Find inner product of two states given inner product of an orthogonal state

I have a pure quantum state $$|i\rangle$$ and another state $$|\psi\rangle = \frac{1}{\sqrt{2}}(|i\rangle + |j\rangle)$$. A state orthogonal to $$|\psi\rangle$$ is $$|\phi\rangle$$. Among these states, I know the following:

$$\langle i | \psi \rangle = \frac{1}{\sqrt{2}} \\ \langle \phi | \psi \rangle = 0. \\$$ Then, what can I say about the inner product of $$|i\rangle$$ and $$|\phi\rangle$$? I.e., is there a way to find:

$$\langle i | \phi \rangle$$. Thanks!

The answer depends on the dimension $$d$$ of the Hilbert space.

If $$d = 2$$ then $$|\phi\rangle = \frac{e^{i\theta}}{\sqrt{2}} (|i\rangle - |j\rangle)$$ for some $$\theta \in [0, 2\pi)$$ and so $$\langle i | \phi \rangle = \frac{e^{i\theta}}{\sqrt{2}}$$. In other words, it can be any complex number of absolute value $$\frac{1}{\sqrt{2}}$$.

If $$d > 2$$ then $$|\phi\rangle = \frac{a}{\sqrt{2}} (|i\rangle - |j\rangle) + b|k\rangle$$ for some $$a, b \in \mathbb{C}$$ such that $$a^2 + b^2 = 1$$ and any $$|k\rangle$$ orthogonal to $$|i\rangle$$ and $$|j\rangle$$. Therefore, $$\langle i | \phi \rangle = \frac{a}{\sqrt{2}}$$. In other words, it can be any complex number whose absolute value is in $$[0, \frac{1}{\sqrt{2}}]$$.

(I assume that $$\langle i|j \rangle = 0$$ and all kets are normalized.)

• From the first condition, $\langle i|\psi\rangle=\frac{1}{\sqrt{2}}$, $\langle i|j\rangle=0$ is always hold. – Yitian Wang Dec 7 '20 at 7:22
• Hi @Adam, could you please comment on how did you arrive at the quantity <i|phi> = e^(i theta)/sqrt(2)? Thanks! – QuestionEverything Dec 17 '20 at 18:59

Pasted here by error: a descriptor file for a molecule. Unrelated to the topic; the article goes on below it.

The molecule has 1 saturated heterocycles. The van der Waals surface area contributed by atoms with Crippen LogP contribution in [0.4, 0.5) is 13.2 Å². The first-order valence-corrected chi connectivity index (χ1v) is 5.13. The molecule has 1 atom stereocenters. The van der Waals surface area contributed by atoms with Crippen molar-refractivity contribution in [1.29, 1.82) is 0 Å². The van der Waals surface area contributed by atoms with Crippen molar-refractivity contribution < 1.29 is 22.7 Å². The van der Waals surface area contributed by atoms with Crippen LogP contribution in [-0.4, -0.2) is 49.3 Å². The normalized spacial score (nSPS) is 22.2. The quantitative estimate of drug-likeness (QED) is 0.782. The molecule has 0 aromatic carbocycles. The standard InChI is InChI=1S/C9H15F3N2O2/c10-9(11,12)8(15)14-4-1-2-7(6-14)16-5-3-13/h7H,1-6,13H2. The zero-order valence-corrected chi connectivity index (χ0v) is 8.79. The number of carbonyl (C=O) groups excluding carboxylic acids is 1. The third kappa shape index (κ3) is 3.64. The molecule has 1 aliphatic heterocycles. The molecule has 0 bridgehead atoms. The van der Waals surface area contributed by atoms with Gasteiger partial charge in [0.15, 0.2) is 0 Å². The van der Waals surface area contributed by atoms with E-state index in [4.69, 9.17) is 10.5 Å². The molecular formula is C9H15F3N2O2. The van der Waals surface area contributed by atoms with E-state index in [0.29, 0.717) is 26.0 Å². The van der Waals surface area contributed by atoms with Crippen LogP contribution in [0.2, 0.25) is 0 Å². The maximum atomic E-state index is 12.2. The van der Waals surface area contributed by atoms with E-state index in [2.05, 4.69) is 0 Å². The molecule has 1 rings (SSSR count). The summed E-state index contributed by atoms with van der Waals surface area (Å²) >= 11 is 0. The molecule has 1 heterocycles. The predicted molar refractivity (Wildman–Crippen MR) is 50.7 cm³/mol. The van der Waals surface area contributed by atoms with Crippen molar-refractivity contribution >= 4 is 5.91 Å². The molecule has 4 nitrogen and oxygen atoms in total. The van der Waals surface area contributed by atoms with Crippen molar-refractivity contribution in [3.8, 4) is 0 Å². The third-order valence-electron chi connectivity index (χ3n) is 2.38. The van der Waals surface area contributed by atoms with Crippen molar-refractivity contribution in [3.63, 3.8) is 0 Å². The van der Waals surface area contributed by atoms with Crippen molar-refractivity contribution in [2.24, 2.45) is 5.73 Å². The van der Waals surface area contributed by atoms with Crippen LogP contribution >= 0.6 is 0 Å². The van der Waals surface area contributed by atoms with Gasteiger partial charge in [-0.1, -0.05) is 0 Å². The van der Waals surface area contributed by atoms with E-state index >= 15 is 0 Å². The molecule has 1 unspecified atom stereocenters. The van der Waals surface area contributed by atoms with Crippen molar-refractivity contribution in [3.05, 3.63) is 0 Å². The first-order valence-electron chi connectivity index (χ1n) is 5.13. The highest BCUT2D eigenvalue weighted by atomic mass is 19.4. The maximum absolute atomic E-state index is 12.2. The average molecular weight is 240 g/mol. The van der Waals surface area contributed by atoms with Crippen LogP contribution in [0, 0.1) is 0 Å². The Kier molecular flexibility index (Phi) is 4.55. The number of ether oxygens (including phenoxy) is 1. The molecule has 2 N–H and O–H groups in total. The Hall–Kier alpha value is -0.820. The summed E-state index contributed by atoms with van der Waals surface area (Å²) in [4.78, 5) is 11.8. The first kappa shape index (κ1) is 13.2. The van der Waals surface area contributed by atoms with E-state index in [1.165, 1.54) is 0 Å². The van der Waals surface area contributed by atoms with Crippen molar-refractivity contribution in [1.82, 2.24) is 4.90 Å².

• $\langle i|\phi\rangle = \frac{e^{i\theta}}{\sqrt{2}} (\langle i|i\rangle - \langle i|j\rangle) = \frac{e^{i\theta}}{\sqrt{2}} (1 - 0) = \frac{e^{i\theta}}{\sqrt{2}}$. – Adam Zalcman Dec 17 '20 at 19:11
• Complete $|i\rangle, |j\rangle$ to an orthogonal basis and expand $|\phi\rangle$ in this basis. Let $U = \mathrm{span}(|i\rangle, |j\rangle)$. Collect the terms of the expansion into two groups: $|\phi_U\rangle \in U$ and $|\phi_{U^\perp}\rangle \in U^\perp$. Note that $\langle\psi|\phi_{U^\perp}\rangle = 0$. Therefore, $\langle\psi|\phi_U\rangle = 0$. The form of $|\phi_U\rangle$ now follows from the case $d=2$. The form of $|\phi_{U^\perp}\rangle$ can be taken to be a simple multiple of a basis vector due to the freedom we have in completing $|i\rangle, |j\rangle$ to an orthonormal basis. – Adam Zalcman Dec 17 '20 at 19:55
• Note that the above construction is valid up to normalization and relative phase of $|\phi_U\rangle$ and $\phi_{U^\perp}\rangle$. The constants $a$ and $b$ take care of normalization and relative phase. – Adam Zalcman Dec 17 '20 at 20:02